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Mass Communication: Living in a Media World, a new text for Introduction to Mass Communication classes.

June 2005 Archive

Note that some of these links are short term and will expire after two weeks. If you have access to Lexis-Nexis at your college or university library, you can retrieve many of the stories that are no longer on the web.

Main Archive List

Friday - June 24, 2005

Whupping on Public Broadcasting - It's Too Liberal, It's Being Taken Over By Conservatives, It's Elitist, It Doesn't Play Enough Classical Music... Oh, Just Stop It, Already!
For the last several weeks there's been an ongoing battle as to whether Congress was going to substantially cut government funds for the Corporation for Public Broadcasting. But on Thursday the house voted 284 -140 to strike a 25 percent proposed cut to its budget. Kenneth Tomlinson, the CPB's chair has been in the spotlight as of late, contending that public broadcasting is too liberal. To counter this, he has appointed two politically connected ombudsmen for the CPB (never mind that NPR already has an excellent independent ombudsman), hired a consultant to monitor Bill Moyer's program NOW to make sure that it isn't too liberal, and appointed conservative members to the CPB board. In related news, former Republican Party co-chair Patricia S. Harrison has been elected as president and CEO of the corporation. (In the interest of full disclosure, I have served on the Friends Board of West Virginia Public Radio for the last six years.)

Wednesday - June 22, 2005

Has Synergy Gone Too Far? What's Going On At NBC These Days?
Can we step away from the endless left/right bias debate for a bit and look at a real problem in television news? How far can a news organization go to get an exclusive story? Can it pay for it? Can it give a politician a quid pro quo? There have been at least two stories circulating today about questionable practices at NBC News that don't suggest dishonesty or laziness so much as a really scary level of synergy.

Tuesday - June 21, 2005

Monday - June 20, 2005

Friday - June 17, 2005

Thursday - June 16, 2005

Tuesday - June 14, 2005

Monday - June 13, 2005

Everyone's Gone to the Movies Dept.
A quick round-up of movie-related stories from the Washington Post:

Thursday - June 9, 2005

Wednesday - June 8, 2005

Tuesday - June 7, 2005

Monday - June 6, 2005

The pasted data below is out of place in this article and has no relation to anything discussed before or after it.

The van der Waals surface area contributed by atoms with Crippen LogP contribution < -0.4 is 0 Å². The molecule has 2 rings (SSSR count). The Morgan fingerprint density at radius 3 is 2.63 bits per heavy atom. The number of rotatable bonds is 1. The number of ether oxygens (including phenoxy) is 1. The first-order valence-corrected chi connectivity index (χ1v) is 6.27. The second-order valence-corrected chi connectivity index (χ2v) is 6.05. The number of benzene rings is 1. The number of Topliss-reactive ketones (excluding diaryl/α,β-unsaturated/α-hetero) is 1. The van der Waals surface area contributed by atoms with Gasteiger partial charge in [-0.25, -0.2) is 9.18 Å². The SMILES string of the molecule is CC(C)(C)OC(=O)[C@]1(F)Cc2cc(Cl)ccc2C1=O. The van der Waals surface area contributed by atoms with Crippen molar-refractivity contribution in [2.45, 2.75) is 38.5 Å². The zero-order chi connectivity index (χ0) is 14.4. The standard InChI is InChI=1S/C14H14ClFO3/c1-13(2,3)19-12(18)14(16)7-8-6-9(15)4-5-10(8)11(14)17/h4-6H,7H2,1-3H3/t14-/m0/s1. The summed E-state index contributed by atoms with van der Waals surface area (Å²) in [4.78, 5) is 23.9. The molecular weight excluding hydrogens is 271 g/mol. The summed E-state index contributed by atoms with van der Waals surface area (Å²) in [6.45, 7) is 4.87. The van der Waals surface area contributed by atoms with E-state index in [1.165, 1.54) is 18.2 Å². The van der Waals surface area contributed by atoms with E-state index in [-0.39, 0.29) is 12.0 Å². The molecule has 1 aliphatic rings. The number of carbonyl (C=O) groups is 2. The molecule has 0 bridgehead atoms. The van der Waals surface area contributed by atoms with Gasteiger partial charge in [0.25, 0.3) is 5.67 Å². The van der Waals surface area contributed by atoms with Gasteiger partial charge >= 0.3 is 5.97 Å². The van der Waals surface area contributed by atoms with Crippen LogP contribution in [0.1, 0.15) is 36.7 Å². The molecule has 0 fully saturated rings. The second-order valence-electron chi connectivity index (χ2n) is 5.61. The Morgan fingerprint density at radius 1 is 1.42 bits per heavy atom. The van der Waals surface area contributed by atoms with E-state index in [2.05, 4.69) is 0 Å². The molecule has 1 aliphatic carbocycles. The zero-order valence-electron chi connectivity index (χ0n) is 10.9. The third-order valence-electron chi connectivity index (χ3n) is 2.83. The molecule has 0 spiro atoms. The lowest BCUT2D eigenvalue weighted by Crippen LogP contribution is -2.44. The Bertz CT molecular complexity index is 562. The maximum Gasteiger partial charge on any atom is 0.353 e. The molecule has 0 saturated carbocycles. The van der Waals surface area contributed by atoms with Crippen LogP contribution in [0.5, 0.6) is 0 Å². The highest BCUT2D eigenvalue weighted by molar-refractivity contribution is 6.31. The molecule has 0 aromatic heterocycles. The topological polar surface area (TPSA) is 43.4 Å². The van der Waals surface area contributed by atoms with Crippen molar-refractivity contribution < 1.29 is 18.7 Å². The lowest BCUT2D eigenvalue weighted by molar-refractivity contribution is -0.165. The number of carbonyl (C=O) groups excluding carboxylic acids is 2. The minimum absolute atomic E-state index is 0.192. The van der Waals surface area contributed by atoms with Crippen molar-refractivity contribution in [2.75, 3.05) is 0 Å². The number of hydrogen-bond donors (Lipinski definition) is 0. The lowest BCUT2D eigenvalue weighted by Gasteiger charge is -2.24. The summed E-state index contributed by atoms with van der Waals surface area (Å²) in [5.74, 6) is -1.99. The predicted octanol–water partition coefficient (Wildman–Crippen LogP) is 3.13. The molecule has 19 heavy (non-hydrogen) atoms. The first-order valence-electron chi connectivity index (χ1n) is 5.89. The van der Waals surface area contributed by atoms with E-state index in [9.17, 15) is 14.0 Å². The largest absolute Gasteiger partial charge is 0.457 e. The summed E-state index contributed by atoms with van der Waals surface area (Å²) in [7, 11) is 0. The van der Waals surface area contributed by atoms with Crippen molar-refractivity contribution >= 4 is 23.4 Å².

Friday - June 3, 2005

Thursday - June 2, 2005

Deep Throat - Day 2
The news about the news today continues to be dominated by Tuesday's revelation that legendary Watergate source Deep Throat was actually W. Mark Felt, former #2 at the FBI. Here's a round up of items from blogs and news sites on the story.

Wednesday - June 1, 2005

Journalism's Great Secret Revealed - Washington Post Confirms Identity of "Deep Throat"
Reporters Bob Woodward and Carl Bernstein confirmed Tuesday that W. Mark Felt, the former #2 person at the FBI, was "Deep Throat." Deep Throat was the secret source who provided guidance and background to the two reporters as they worked the Watergate story in the early 1970s. The reporters, along with editor Ben Bradlee, had promised not to give up Deep Throat's name until he died, but Vanity Fair magazine and Felt's family had identified the 91-year-old retiree as the source. Woodward will have story in Thursday's Post discussing his relationship with Felt.

Deep Throat was in many ways one of the most important sources in recent journalistic history, for a variety of reasons. First of all, he gave the Washington Post confidence to move forward with their story when everyone was full of criticism for the paper. As Bradlee told the Post, "The number-two guy at the FBI, that was a pretty good source." But Woodward and Bernstein's success using sources on deep background has also led to the whole culture of using anonymous sources in Washington. At times, of course, anonymous sources are a necessary part of journalism. But these days, routine briefings are held on background so that the sources won't be identified. These sources, sometimes referred to as "anonymice," remove accountability from sources and put journalists in a dangerous position. And dishonest journalists can use unnnamed sources as a way of fabricating stories. So the legacy of Deep Throat is journalism at its best and at it's worst. That is not Deep Throat's fault, though. It is up to journalists and their editors to know when anonymous sources are worth using, and when they are not.